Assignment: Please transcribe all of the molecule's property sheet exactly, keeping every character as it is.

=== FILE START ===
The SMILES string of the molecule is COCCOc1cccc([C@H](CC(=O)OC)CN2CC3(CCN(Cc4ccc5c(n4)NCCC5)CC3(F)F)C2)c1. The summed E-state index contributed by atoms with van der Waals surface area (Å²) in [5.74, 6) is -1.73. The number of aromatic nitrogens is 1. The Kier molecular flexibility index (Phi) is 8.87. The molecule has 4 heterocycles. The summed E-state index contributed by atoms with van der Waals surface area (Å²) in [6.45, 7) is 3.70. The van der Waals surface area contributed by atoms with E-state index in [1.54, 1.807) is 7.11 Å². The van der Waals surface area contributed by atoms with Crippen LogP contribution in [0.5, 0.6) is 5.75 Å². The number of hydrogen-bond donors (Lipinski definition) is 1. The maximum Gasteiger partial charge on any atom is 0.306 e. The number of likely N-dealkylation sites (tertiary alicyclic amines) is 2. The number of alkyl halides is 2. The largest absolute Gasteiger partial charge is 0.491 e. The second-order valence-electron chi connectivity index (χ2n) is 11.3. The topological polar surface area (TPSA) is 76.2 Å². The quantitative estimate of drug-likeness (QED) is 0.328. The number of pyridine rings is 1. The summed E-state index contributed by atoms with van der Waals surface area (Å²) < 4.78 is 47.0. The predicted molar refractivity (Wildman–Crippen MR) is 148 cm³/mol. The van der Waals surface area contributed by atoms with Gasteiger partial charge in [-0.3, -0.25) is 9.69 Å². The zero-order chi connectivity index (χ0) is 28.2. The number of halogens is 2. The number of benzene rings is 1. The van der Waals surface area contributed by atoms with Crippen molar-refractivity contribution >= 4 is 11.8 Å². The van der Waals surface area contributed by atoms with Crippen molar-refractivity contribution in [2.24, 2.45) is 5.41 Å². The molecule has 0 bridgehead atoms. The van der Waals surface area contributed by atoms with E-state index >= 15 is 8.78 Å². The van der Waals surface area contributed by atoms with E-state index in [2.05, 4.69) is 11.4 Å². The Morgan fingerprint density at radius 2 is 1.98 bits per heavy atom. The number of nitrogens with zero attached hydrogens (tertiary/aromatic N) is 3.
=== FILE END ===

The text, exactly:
The SMILES string of the molecule is COCCOc1cccc([C@H](CC(=O)OC)CN2CC3(CCN(Cc4ccc5c(n4)NCCC5)CC3(F)F)C2)c1. The summed E-state index contributed by atoms with van der Waals surface area (Å²) in [5.74, 6) is -1.73. The number of aromatic nitrogens is 1. The Kier molecular flexibility index (Phi) is 8.87. The molecule has 4 heterocycles. The summed E-state index contributed by atoms with van der Waals surface area (Å²) in [6.45, 7) is 3.70. The van der Waals surface area contributed by atoms with E-state index in [1.54, 1.807) is 7.11 Å². The van der Waals surface area contributed by atoms with Crippen LogP contribution in [0.5, 0.6) is 5.75 Å². The number of hydrogen-bond donors (Lipinski definition) is 1. The maximum Gasteiger partial charge on any atom is 0.306 e. The number of likely N-dealkylation sites (tertiary alicyclic amines) is 2. The number of alkyl halides is 2. The largest absolute Gasteiger partial charge is 0.491 e. The second-order valence-electron chi connectivity index (χ2n) is 11.3. The topological polar surface area (TPSA) is 76.2 Å². The quantitative estimate of drug-likeness (QED) is 0.328. The number of pyridine rings is 1. The summed E-state index contributed by atoms with van der Waals surface area (Å²) < 4.78 is 47.0. The predicted molar refractivity (Wildman–Crippen MR) is 148 cm³/mol. The van der Waals surface area contributed by atoms with Gasteiger partial charge in [-0.3, -0.25) is 9.69 Å². The zero-order chi connectivity index (χ0) is 28.2. The number of halogens is 2. The number of benzene rings is 1. The van der Waals surface area contributed by atoms with Crippen molar-refractivity contribution >= 4 is 11.8 Å². The van der Waals surface area contributed by atoms with Crippen molar-refractivity contribution in [2.24, 2.45) is 5.41 Å². The molecule has 0 bridgehead atoms. The van der Waals surface area contributed by atoms with E-state index >= 15 is 8.78 Å². The van der Waals surface area contributed by atoms with E-state index in [2.05, 4.69) is 11.4 Å². The Morgan fingerprint density at radius 2 is 1.98 bits per heavy atom. The number of nitrogens with zero attached hydrogens (tertiary/aromatic N) is 3.